A chemical substance produced in the body that controls and regulates the activity of certain cells or organs. replacement therapy (Therapy that introduces synthetic progesterone and estrogen into the body after it has stopped making its own because of natural or induced menopause. HRT relieves the symptoms of menopause, but may also increase risks for developing breast cancer.) and its relationship to breast cancer has been a controversial topic for many years. A common treatment for menopausal women, HRT was discontinued by many after the publication of a prominent government-backed 2002 study linking HRT to breast cancer (1), but recent studies have revealed a more subtle relationship, leading to new therapy guidelines based on breast cancer risk levels.
What Is Hormone Replacement Therapy (HRT)?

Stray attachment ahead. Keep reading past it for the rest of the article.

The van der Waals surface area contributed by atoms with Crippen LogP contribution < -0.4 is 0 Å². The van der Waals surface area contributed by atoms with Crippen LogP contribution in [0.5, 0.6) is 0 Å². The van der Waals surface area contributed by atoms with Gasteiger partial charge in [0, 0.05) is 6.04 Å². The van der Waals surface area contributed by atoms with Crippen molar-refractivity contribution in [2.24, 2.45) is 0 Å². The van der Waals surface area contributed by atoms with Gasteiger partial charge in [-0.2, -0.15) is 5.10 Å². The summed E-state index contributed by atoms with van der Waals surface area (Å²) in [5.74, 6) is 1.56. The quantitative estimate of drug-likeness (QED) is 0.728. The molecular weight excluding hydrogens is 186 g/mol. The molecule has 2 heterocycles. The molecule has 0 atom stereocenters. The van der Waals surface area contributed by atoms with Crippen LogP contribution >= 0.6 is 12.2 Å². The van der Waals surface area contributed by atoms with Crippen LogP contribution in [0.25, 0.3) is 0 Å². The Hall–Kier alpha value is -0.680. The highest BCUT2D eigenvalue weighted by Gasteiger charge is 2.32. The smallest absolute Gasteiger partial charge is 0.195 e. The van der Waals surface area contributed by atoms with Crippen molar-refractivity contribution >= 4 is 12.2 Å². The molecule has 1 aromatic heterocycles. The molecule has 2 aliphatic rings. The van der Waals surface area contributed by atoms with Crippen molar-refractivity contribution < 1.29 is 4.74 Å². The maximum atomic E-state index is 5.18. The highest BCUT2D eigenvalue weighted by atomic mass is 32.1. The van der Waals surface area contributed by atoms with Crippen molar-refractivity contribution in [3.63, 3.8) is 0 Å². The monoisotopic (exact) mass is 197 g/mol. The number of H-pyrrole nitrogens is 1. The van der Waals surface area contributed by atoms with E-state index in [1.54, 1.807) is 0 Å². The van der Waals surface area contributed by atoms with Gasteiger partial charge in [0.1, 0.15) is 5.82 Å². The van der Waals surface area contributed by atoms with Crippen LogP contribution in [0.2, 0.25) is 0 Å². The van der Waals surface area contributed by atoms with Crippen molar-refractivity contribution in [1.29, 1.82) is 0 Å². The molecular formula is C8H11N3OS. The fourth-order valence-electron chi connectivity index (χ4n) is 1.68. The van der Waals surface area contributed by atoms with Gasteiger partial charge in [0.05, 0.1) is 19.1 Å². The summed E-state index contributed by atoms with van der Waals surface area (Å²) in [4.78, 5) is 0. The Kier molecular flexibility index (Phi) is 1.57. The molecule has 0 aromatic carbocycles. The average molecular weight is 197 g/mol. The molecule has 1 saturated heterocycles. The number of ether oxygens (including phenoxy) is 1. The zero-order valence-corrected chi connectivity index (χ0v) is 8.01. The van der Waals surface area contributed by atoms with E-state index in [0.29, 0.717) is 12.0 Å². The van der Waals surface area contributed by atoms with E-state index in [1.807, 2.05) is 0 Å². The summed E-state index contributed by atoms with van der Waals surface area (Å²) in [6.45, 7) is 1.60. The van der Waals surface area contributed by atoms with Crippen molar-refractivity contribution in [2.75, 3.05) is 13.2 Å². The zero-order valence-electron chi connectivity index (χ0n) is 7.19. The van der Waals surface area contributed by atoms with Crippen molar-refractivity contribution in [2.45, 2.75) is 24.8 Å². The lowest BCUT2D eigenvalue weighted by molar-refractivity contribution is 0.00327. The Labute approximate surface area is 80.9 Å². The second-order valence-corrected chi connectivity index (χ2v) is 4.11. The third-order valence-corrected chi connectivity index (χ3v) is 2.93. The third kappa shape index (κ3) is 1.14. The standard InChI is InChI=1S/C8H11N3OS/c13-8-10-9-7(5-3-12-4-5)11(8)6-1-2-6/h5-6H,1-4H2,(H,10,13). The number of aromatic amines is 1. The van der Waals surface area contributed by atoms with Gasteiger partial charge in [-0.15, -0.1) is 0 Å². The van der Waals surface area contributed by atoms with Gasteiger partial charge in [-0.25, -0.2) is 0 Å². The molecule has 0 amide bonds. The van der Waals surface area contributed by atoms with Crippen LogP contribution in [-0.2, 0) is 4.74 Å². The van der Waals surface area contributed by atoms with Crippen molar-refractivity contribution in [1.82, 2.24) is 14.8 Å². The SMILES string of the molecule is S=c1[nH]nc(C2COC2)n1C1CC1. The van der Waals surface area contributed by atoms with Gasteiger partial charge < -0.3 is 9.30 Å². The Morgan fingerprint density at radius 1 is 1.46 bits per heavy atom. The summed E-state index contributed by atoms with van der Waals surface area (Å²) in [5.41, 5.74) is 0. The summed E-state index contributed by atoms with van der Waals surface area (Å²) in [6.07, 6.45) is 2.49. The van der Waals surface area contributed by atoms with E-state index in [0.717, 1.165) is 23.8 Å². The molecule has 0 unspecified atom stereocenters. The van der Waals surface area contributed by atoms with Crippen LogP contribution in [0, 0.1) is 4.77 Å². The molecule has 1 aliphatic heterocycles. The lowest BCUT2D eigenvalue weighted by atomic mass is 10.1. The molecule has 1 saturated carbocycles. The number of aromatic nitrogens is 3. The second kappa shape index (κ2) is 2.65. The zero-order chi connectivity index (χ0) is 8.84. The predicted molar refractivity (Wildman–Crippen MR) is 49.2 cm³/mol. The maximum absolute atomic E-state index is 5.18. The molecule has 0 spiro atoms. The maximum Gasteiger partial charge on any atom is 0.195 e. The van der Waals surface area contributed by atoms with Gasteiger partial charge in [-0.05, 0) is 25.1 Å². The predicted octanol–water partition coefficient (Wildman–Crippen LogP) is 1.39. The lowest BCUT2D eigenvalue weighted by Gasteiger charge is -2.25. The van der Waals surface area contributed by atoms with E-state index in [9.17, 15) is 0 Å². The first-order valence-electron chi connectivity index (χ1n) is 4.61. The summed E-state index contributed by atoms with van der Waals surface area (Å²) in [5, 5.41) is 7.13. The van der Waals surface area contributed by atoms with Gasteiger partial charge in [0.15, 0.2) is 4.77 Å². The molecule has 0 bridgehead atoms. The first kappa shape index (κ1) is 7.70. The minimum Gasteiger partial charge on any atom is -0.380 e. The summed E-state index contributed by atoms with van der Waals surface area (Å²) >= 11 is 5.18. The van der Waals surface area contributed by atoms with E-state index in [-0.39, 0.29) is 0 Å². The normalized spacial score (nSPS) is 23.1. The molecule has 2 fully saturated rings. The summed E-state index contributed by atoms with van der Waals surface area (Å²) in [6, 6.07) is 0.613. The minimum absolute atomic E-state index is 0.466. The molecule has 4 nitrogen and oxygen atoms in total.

Hormone replacement therapy (HRT) is also referred to as menopausal hormone therapy (MHT) or postmenopausal hormone therapy (PMHT, PHT). It is sometimes misleadingly referred to as A female sex hormone that is primarily produced by the ovaries. Its primary function is to regulate the menstrual cycle and assist in the production of secondary sex characteristics such as breasts. It may even play a role in the production of cancer cells in the breast tissue. replacement therapy, although therapy regimens can use a combination of the estrogen, A hormone that stimulates the uterus to prepare for pregnancy, produced mainly by the ovaries. Progesterone may play a role in certain breast cancers. and testosterone A chemical substance produced in the body that controls and regulates the activity of certain cells or organs.. HRT is used to treat female The end of a woman’s menstrual cycles, defined as 12 consecutive months of no menstrual periods. symptoms like hot flashes, sleep disturbances, palpitations, anxiety, vaginal dryness and Tissue in the body wastes away or breaks down., bone loss, skin aging, decreased muscle mass, and sexual dysfunction.